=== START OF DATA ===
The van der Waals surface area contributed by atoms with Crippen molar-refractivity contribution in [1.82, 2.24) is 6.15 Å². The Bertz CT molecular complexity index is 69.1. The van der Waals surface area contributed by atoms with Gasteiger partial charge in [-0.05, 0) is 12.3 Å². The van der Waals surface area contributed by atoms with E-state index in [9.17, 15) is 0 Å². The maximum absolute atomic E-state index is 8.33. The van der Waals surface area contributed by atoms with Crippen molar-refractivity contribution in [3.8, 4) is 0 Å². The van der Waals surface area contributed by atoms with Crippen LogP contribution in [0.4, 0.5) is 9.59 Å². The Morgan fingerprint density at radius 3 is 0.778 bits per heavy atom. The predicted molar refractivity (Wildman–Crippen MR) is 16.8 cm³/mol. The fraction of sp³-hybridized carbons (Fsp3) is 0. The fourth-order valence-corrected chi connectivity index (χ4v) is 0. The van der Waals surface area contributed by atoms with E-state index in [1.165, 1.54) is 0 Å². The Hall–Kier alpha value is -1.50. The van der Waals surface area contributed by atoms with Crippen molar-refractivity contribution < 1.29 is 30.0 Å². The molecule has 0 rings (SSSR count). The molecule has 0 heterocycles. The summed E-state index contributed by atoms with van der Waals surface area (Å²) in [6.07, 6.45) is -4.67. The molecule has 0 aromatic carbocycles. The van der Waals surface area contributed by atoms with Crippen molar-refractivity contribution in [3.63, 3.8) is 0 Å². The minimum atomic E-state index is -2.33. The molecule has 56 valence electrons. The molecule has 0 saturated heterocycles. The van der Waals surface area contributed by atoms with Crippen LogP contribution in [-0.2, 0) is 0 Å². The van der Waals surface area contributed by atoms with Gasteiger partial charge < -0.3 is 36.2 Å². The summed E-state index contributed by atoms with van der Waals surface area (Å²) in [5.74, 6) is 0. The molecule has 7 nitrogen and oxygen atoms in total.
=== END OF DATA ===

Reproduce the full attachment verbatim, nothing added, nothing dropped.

The van der Waals surface area contributed by atoms with Crippen molar-refractivity contribution in [1.82, 2.24) is 6.15 Å². The Bertz CT molecular complexity index is 69.1. The van der Waals surface area contributed by atoms with Gasteiger partial charge in [-0.05, 0) is 12.3 Å². The van der Waals surface area contributed by atoms with E-state index in [9.17, 15) is 0 Å². The maximum absolute atomic E-state index is 8.33. The van der Waals surface area contributed by atoms with Crippen molar-refractivity contribution in [3.8, 4) is 0 Å². The van der Waals surface area contributed by atoms with Crippen LogP contribution in [0.4, 0.5) is 9.59 Å². The Morgan fingerprint density at radius 3 is 0.778 bits per heavy atom. The predicted molar refractivity (Wildman–Crippen MR) is 16.8 cm³/mol. The fraction of sp³-hybridized carbons (Fsp3) is 0. The fourth-order valence-corrected chi connectivity index (χ4v) is 0. The van der Waals surface area contributed by atoms with E-state index in [1.165, 1.54) is 0 Å². The Hall–Kier alpha value is -1.50. The van der Waals surface area contributed by atoms with Crippen molar-refractivity contribution < 1.29 is 30.0 Å². The molecule has 0 rings (SSSR count). The molecule has 0 heterocycles. The summed E-state index contributed by atoms with van der Waals surface area (Å²) in [6.07, 6.45) is -4.67. The molecule has 0 aromatic carbocycles. The van der Waals surface area contributed by atoms with Crippen molar-refractivity contribution in [3.63, 3.8) is 0 Å². The minimum atomic E-state index is -2.33. The molecule has 56 valence electrons. The molecule has 0 saturated heterocycles. The van der Waals surface area contributed by atoms with Crippen LogP contribution in [-0.2, 0) is 0 Å². The van der Waals surface area contributed by atoms with Gasteiger partial charge < -0.3 is 36.2 Å². The summed E-state index contributed by atoms with van der Waals surface area (Å²) in [5.74, 6) is 0. The molecule has 7 nitrogen and oxygen atoms in total.